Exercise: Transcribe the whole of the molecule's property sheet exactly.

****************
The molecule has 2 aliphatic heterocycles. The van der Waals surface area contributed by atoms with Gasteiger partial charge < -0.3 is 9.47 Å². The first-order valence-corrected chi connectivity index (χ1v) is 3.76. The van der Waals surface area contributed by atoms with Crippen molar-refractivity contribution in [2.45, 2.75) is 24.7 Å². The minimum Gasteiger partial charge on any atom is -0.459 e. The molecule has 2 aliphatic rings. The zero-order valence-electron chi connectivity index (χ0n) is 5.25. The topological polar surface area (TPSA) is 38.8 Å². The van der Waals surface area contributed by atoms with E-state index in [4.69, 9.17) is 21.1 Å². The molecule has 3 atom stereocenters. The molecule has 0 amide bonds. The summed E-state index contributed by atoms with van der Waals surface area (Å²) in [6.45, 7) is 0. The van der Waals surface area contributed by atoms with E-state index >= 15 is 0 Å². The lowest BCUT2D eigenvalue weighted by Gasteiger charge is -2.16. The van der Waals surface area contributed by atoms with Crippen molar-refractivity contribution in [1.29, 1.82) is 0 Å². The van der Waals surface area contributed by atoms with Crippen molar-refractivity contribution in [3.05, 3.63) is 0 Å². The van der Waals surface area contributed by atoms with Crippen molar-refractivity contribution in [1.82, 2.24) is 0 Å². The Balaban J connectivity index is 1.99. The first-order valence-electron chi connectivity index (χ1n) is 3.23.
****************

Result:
The molecule has 2 aliphatic heterocycles. The van der Waals surface area contributed by atoms with Gasteiger partial charge < -0.3 is 9.47 Å². The first-order valence-corrected chi connectivity index (χ1v) is 3.76. The van der Waals surface area contributed by atoms with Crippen molar-refractivity contribution in [2.45, 2.75) is 24.7 Å². The minimum Gasteiger partial charge on any atom is -0.459 e. The molecule has 2 aliphatic rings. The zero-order valence-electron chi connectivity index (χ0n) is 5.25. The topological polar surface area (TPSA) is 38.8 Å². The van der Waals surface area contributed by atoms with E-state index in [4.69, 9.17) is 21.1 Å². The molecule has 3 atom stereocenters. The molecule has 0 amide bonds. The summed E-state index contributed by atoms with van der Waals surface area (Å²) in [6.45, 7) is 0. The van der Waals surface area contributed by atoms with E-state index >= 15 is 0 Å². The lowest BCUT2D eigenvalue weighted by Gasteiger charge is -2.16. The van der Waals surface area contributed by atoms with Crippen molar-refractivity contribution in [1.29, 1.82) is 0 Å². The van der Waals surface area contributed by atoms with Crippen molar-refractivity contribution in [3.05, 3.63) is 0 Å². The van der Waals surface area contributed by atoms with Crippen molar-refractivity contribution in [1.82, 2.24) is 0 Å². The Balaban J connectivity index is 1.99. The first-order valence-electron chi connectivity index (χ1n) is 3.23.